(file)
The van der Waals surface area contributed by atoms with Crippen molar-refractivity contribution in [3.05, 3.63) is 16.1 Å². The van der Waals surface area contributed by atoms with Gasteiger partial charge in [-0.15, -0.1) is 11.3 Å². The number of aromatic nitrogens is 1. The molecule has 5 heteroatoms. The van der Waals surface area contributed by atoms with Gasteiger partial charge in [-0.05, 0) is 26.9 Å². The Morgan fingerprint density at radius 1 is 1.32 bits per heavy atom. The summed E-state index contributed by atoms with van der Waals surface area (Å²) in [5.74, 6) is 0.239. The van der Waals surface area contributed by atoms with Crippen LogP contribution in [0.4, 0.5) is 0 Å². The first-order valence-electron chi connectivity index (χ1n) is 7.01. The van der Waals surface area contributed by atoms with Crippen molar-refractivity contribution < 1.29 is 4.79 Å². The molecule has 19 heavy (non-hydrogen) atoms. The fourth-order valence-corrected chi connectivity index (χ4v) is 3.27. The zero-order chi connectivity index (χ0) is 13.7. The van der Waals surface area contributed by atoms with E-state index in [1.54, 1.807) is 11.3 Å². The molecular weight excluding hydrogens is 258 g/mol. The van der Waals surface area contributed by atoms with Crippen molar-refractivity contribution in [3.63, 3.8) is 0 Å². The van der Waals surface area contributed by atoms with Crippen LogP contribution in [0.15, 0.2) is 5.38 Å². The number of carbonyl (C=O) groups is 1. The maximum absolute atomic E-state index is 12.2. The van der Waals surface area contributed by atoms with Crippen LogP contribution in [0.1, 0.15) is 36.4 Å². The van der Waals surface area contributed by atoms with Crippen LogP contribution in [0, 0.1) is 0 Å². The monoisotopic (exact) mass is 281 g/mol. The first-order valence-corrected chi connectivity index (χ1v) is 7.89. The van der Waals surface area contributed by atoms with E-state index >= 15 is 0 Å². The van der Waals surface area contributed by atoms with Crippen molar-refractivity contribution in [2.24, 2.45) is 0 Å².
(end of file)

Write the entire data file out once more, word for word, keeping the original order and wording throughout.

The van der Waals surface area contributed by atoms with Crippen molar-refractivity contribution in [3.05, 3.63) is 16.1 Å². The van der Waals surface area contributed by atoms with Gasteiger partial charge in [-0.15, -0.1) is 11.3 Å². The number of aromatic nitrogens is 1. The molecule has 5 heteroatoms. The van der Waals surface area contributed by atoms with Gasteiger partial charge in [-0.05, 0) is 26.9 Å². The Morgan fingerprint density at radius 1 is 1.32 bits per heavy atom. The summed E-state index contributed by atoms with van der Waals surface area (Å²) in [5.74, 6) is 0.239. The van der Waals surface area contributed by atoms with Crippen LogP contribution in [0.4, 0.5) is 0 Å². The first-order valence-electron chi connectivity index (χ1n) is 7.01. The van der Waals surface area contributed by atoms with Crippen molar-refractivity contribution < 1.29 is 4.79 Å². The molecule has 19 heavy (non-hydrogen) atoms. The fourth-order valence-corrected chi connectivity index (χ4v) is 3.27. The zero-order chi connectivity index (χ0) is 13.7. The van der Waals surface area contributed by atoms with E-state index in [1.54, 1.807) is 11.3 Å². The molecular weight excluding hydrogens is 258 g/mol. The van der Waals surface area contributed by atoms with Crippen molar-refractivity contribution in [3.63, 3.8) is 0 Å². The van der Waals surface area contributed by atoms with Crippen LogP contribution in [0.15, 0.2) is 5.38 Å². The number of carbonyl (C=O) groups is 1. The maximum absolute atomic E-state index is 12.2. The van der Waals surface area contributed by atoms with Crippen LogP contribution in [0.1, 0.15) is 36.4 Å². The van der Waals surface area contributed by atoms with Crippen LogP contribution in [0, 0.1) is 0 Å². The monoisotopic (exact) mass is 281 g/mol. The first-order valence-corrected chi connectivity index (χ1v) is 7.89. The van der Waals surface area contributed by atoms with E-state index >= 15 is 0 Å². The van der Waals surface area contributed by atoms with Crippen molar-refractivity contribution in [2.24, 2.45) is 0 Å².